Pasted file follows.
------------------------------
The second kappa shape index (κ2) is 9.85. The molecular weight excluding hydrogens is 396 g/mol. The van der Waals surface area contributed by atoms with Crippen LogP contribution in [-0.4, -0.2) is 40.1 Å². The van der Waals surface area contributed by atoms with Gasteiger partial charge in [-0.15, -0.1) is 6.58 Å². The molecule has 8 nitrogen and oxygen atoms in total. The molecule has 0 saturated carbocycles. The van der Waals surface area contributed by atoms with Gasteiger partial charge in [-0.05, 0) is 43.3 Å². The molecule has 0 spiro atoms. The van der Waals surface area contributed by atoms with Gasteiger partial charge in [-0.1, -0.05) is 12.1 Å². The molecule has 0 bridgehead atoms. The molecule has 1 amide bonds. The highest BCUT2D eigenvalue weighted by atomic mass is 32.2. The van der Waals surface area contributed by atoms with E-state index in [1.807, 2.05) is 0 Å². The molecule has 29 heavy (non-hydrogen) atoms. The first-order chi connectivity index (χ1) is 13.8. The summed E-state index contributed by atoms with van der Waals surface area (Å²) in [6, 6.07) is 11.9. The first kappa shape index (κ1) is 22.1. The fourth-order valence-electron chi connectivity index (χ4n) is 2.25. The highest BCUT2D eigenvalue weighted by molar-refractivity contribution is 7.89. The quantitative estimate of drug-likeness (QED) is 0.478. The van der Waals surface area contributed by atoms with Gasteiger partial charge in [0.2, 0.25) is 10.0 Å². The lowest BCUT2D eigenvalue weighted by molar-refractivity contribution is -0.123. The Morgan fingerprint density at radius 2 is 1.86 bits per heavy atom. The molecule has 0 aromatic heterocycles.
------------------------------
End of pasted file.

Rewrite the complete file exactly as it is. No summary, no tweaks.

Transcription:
The second kappa shape index (κ2) is 9.85. The molecular weight excluding hydrogens is 396 g/mol. The van der Waals surface area contributed by atoms with Crippen LogP contribution in [-0.4, -0.2) is 40.1 Å². The van der Waals surface area contributed by atoms with Gasteiger partial charge in [-0.15, -0.1) is 6.58 Å². The molecule has 8 nitrogen and oxygen atoms in total. The molecule has 0 saturated carbocycles. The van der Waals surface area contributed by atoms with Gasteiger partial charge in [-0.05, 0) is 43.3 Å². The molecule has 0 spiro atoms. The van der Waals surface area contributed by atoms with Gasteiger partial charge in [-0.1, -0.05) is 12.1 Å². The molecule has 0 bridgehead atoms. The molecule has 1 amide bonds. The highest BCUT2D eigenvalue weighted by atomic mass is 32.2. The van der Waals surface area contributed by atoms with E-state index in [1.807, 2.05) is 0 Å². The molecule has 29 heavy (non-hydrogen) atoms. The first-order chi connectivity index (χ1) is 13.8. The summed E-state index contributed by atoms with van der Waals surface area (Å²) in [6, 6.07) is 11.9. The first kappa shape index (κ1) is 22.1. The fourth-order valence-electron chi connectivity index (χ4n) is 2.25. The highest BCUT2D eigenvalue weighted by molar-refractivity contribution is 7.89. The quantitative estimate of drug-likeness (QED) is 0.478. The van der Waals surface area contributed by atoms with Gasteiger partial charge in [0.2, 0.25) is 10.0 Å². The lowest BCUT2D eigenvalue weighted by molar-refractivity contribution is -0.123. The Morgan fingerprint density at radius 2 is 1.86 bits per heavy atom. The molecule has 0 aromatic heterocycles.